Bolivia, Brazoria County (Texas) and Philip Morris

Commentary by Pete du Pont
What do Bolivia, Brazoria County, Texas, and Philip Morris have in common? A tobacco liability lawsuit, of course.

First, some background. Remember the Clinton health care fiasco that captured the national agenda from 1993 to 1994? Then-presidential candidate Bill Clinton decided to make health care reform a campaign theme in 1992 because Democratic Sen. Harris Wofford made it a theme in his successful 1991 bid to win a Pennsylvania senate seat. If health care reform could win for Democrats at the state level, maybe it could win at the national level also.

In like fashion, six foreign countries, having jealously watched a handful of trial lawyers win some $206 billion for the states -- and a ton of money for the lawyers -- by suing the tobacco companies, have decided to jump on the tobacco wagon. Guatemala, Panama, Nicaragua, Thailand, Venezuela and Bolivia are filing suit against Philip Morris, the largest tobacco company, to recover some of the health care costs spent on indigent people in their countries.

And to ensure that their cases will get the legal due process they need and deserve, these countries are filing their suits in Brazoria County, Texas.

That's right, Brazoria County, that Mecca of international law. The suit eventually ended up in front of U.S. District Judge Samuel B. Kent of Galveston, who was a little puzzled by the action.

"[G]iven the tremendous number of United States jurisdictions encompassing fascinating and exotic places, the Court can hardly imagine why the Republic of Bolivia elected to file suit in the veritable hinterlands of Brazoria County, Texas. The Court seriously doubts whether Brazoria County has ever seen a live Bolivian . . . even on the Discovery Channel," Judge Kent writes.

That's not to say that Judge Kent doesn't appreciate the consideration. "[T]his humble Court by the sea is certainly flattered by what must be the worldwide renown of rural Texas courts for dispensing justice with unparalleled fairness and alacrity, apparently in common discussion even on the mountain peaks of Bolivia."

But accepting the case would be inappropriate, the judge suggested. Courts in Washington, D.C., are much more experienced in handling such cases. Moreover, Bolivia has an embassy there, "whereas there ain't even a Bolivian restaurant anywhere near here!"

Finally, a lawsuit between Bolivia and Philip Morris is simply not in the court's jurisdiction. Judge Kent writes, "even though the words Bolivia and Brazoria are a lot alike, and caused some real initial confusion until the Court conferred with its law clerks," he came to conclude that "it is readily apparent, even from an outdated globe such as that possessed by this Court, that Bolivia, a hemisphere away, ain't in south-central Texas."

Why would the countries filing suit do so in the United States rather than their own country? One reason, according to Amy Ridenour of the National Center for Public Policy Research, is that many Latin America countries have "loser pays" rules. That is, if a plaintiff files a lawsuit and loses the case, the plaintiff pays the costs. Loser pays rules tend to discourage frivolous lawsuits, which is why many people think we should have such laws here in the U.S. also.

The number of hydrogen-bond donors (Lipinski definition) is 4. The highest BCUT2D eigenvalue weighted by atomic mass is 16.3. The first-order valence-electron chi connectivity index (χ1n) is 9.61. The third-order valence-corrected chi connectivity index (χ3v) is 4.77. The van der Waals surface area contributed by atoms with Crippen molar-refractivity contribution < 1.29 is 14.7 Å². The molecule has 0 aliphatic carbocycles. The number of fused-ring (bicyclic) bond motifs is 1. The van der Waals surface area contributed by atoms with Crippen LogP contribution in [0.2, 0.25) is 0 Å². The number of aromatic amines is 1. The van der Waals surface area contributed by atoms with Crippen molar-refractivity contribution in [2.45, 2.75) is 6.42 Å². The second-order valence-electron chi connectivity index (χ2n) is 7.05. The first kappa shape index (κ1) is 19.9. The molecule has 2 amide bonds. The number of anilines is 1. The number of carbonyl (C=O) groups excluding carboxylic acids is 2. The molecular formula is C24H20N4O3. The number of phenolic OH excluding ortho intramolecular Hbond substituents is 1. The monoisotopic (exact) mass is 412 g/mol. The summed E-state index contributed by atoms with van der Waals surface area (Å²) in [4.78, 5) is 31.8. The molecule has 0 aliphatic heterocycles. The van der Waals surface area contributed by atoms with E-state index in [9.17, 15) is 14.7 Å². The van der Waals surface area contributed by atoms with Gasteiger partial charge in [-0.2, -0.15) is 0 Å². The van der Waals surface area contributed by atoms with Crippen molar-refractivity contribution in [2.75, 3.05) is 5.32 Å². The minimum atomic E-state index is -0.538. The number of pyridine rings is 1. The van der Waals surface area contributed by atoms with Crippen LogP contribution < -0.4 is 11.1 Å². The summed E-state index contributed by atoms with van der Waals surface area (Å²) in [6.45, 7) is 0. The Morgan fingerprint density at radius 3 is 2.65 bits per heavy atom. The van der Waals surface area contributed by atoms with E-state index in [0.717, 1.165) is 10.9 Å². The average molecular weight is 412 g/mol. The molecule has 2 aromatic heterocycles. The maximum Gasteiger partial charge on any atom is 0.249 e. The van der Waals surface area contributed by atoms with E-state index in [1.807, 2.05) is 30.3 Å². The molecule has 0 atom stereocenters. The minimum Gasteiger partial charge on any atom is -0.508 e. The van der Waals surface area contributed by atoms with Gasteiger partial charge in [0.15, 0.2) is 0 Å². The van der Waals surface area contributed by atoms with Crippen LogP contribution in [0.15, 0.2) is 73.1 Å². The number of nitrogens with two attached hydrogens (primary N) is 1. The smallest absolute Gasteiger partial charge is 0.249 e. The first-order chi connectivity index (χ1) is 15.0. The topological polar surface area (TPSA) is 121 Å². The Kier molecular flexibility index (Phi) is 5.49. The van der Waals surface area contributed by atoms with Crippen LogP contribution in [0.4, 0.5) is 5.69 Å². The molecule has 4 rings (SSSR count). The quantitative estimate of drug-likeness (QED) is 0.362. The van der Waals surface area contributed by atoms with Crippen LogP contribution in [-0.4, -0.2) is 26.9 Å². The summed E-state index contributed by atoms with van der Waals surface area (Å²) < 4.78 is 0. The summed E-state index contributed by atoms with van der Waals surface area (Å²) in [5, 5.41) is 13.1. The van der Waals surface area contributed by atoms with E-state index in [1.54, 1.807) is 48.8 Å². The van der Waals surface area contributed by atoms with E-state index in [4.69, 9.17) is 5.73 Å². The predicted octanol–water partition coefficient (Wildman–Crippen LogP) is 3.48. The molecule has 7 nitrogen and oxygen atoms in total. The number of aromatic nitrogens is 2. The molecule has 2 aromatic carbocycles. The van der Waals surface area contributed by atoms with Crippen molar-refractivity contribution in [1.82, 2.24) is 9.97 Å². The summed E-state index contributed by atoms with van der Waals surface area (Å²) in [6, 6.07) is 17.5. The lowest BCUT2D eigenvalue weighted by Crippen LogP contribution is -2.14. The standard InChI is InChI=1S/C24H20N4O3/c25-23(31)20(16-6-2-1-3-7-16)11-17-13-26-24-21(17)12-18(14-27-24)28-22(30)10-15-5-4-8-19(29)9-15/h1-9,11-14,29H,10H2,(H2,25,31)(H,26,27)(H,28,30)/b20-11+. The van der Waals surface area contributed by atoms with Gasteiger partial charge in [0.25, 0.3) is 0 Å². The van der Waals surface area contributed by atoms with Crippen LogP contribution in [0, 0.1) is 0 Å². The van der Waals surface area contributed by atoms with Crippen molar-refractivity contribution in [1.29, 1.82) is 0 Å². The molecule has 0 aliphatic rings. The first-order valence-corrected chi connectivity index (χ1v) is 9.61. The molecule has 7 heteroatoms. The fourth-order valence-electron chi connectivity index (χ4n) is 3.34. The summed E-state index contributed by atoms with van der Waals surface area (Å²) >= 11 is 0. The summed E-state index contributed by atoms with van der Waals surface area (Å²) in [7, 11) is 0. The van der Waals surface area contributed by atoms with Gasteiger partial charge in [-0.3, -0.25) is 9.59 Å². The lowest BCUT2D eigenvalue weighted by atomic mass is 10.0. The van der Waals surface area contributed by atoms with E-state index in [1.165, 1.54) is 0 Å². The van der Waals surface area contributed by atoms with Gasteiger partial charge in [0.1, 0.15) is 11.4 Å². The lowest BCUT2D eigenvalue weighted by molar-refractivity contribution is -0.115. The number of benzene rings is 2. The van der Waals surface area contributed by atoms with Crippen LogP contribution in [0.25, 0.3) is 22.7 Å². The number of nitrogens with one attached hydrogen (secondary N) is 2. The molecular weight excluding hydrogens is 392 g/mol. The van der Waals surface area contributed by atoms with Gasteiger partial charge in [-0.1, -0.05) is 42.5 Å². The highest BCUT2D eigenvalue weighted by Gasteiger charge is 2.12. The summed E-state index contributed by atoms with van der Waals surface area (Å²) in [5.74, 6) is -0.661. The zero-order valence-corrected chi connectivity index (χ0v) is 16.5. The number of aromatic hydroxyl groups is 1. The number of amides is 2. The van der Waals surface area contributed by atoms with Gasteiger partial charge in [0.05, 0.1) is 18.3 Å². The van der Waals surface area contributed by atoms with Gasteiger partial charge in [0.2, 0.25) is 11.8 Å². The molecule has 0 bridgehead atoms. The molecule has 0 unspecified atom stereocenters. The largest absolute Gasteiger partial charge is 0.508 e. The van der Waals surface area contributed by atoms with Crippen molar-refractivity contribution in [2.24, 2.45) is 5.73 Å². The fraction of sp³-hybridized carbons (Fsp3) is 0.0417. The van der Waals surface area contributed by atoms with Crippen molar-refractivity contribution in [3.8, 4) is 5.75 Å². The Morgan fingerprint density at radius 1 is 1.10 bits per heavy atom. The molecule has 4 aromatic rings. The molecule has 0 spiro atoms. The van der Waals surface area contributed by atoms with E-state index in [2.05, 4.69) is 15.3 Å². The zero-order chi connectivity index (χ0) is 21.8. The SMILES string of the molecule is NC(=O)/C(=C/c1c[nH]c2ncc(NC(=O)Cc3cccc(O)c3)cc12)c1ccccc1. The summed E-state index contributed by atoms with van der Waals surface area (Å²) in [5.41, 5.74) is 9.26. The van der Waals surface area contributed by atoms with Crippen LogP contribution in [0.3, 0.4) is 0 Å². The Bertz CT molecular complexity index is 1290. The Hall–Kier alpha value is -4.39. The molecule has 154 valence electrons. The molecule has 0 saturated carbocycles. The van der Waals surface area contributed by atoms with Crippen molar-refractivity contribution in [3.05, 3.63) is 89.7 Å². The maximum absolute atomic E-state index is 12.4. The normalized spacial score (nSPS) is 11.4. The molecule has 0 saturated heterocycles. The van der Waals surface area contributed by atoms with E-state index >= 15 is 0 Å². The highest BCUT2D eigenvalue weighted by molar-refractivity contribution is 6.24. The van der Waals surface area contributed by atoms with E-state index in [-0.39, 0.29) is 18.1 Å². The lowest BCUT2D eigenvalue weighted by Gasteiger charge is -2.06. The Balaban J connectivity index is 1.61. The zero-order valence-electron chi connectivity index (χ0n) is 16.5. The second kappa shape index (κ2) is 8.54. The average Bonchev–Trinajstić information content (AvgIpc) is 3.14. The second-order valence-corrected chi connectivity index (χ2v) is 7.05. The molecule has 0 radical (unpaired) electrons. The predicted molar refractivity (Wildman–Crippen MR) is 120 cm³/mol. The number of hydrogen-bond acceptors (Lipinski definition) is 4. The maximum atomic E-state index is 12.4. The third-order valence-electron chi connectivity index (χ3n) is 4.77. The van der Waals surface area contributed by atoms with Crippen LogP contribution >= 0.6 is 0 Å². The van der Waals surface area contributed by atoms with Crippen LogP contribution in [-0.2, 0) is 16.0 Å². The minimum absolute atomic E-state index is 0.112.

Since we don't have such laws, it costs another country relatively little to sue in U.S. courts. Thus, if the plaintiff country can secure a sympathetic jury, the cost-benefit ratio of suing Philip Morris becomes favorable.

But would an American jury be sympathetic to the plight of these countries' attempt to sue the tobacco companies? Would a jury, considering Thailand's and the Latin American countries' rather spotty record on public health issues, be convinced that American tobacco companies had somehow caused these countries' public health problems? It's doubtful. American juries haven't been terribly sympathetic even to Americans who have filed suit against the tobacco companies. However, it's not clear that the countries filing suit expect their case to go to trial. More likely, they are hoping the tobacco companies -or perhaps Philip Morris - may settle out of court.

Unfortunately, these suits tell us more about the state of the American legal system than the plaintiffs' public health concerns. In this country you can use the legal system to harass and intimidate -- in hopes that the defendant will cough up some money.

So the Bolivians will pursue their cause, but they will have to do it in the nation's capital, where such clear and articulate reasoning as that displayed by Judge Kent is in shorter supply. That's a shame, because I think Judge Kent might be just the right person to handle these lawsuits.

The National Center for Policy Analysis is a public policy research institute founded in 1983 and internationally known for its studies on public policy issues.

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